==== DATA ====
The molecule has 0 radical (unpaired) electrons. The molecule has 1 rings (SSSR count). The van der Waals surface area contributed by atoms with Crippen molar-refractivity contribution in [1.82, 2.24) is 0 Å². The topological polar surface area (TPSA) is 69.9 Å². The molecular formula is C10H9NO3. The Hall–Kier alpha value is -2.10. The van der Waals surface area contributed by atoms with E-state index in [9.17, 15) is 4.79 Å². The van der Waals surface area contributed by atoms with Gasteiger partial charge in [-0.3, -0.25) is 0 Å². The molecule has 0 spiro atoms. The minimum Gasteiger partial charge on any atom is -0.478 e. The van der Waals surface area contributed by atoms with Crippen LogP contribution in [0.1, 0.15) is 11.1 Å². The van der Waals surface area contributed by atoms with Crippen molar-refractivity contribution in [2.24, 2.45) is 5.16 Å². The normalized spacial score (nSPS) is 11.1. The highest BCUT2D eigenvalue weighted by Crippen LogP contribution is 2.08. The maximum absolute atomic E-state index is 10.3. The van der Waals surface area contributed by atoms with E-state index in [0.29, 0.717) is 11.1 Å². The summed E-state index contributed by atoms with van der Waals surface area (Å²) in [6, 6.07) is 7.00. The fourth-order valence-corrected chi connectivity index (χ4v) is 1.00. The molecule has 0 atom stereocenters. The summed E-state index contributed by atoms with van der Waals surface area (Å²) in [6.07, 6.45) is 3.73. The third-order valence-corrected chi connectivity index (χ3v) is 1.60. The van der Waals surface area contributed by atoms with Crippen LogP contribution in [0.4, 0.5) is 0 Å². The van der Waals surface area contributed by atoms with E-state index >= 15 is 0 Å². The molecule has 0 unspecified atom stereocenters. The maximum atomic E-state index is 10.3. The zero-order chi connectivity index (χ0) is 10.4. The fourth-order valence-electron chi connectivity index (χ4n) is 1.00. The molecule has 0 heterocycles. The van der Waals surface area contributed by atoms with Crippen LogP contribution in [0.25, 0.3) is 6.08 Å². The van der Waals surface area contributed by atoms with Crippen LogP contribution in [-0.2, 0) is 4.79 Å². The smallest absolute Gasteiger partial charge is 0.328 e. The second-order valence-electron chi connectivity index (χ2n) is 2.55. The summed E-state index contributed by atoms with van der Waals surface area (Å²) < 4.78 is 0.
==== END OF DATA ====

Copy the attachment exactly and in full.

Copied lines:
The molecule has 0 radical (unpaired) electrons. The molecule has 1 rings (SSSR count). The van der Waals surface area contributed by atoms with Crippen molar-refractivity contribution in [1.82, 2.24) is 0 Å². The topological polar surface area (TPSA) is 69.9 Å². The molecular formula is C10H9NO3. The Hall–Kier alpha value is -2.10. The van der Waals surface area contributed by atoms with E-state index in [9.17, 15) is 4.79 Å². The van der Waals surface area contributed by atoms with Gasteiger partial charge in [-0.3, -0.25) is 0 Å². The molecule has 0 spiro atoms. The minimum Gasteiger partial charge on any atom is -0.478 e. The van der Waals surface area contributed by atoms with Crippen LogP contribution in [0.1, 0.15) is 11.1 Å². The van der Waals surface area contributed by atoms with Crippen molar-refractivity contribution in [2.24, 2.45) is 5.16 Å². The normalized spacial score (nSPS) is 11.1. The highest BCUT2D eigenvalue weighted by Crippen LogP contribution is 2.08. The maximum absolute atomic E-state index is 10.3. The van der Waals surface area contributed by atoms with E-state index in [0.29, 0.717) is 11.1 Å². The summed E-state index contributed by atoms with van der Waals surface area (Å²) in [6, 6.07) is 7.00. The fourth-order valence-corrected chi connectivity index (χ4v) is 1.00. The molecule has 0 atom stereocenters. The summed E-state index contributed by atoms with van der Waals surface area (Å²) in [6.07, 6.45) is 3.73. The third-order valence-corrected chi connectivity index (χ3v) is 1.60. The van der Waals surface area contributed by atoms with Crippen LogP contribution in [0.4, 0.5) is 0 Å². The van der Waals surface area contributed by atoms with E-state index >= 15 is 0 Å². The molecule has 0 unspecified atom stereocenters. The maximum atomic E-state index is 10.3. The zero-order chi connectivity index (χ0) is 10.4. The fourth-order valence-electron chi connectivity index (χ4n) is 1.00. The molecule has 0 heterocycles. The van der Waals surface area contributed by atoms with Crippen LogP contribution in [0.25, 0.3) is 6.08 Å². The van der Waals surface area contributed by atoms with Crippen LogP contribution in [-0.2, 0) is 4.79 Å². The smallest absolute Gasteiger partial charge is 0.328 e. The second-order valence-electron chi connectivity index (χ2n) is 2.55. The summed E-state index contributed by atoms with van der Waals surface area (Å²) < 4.78 is 0.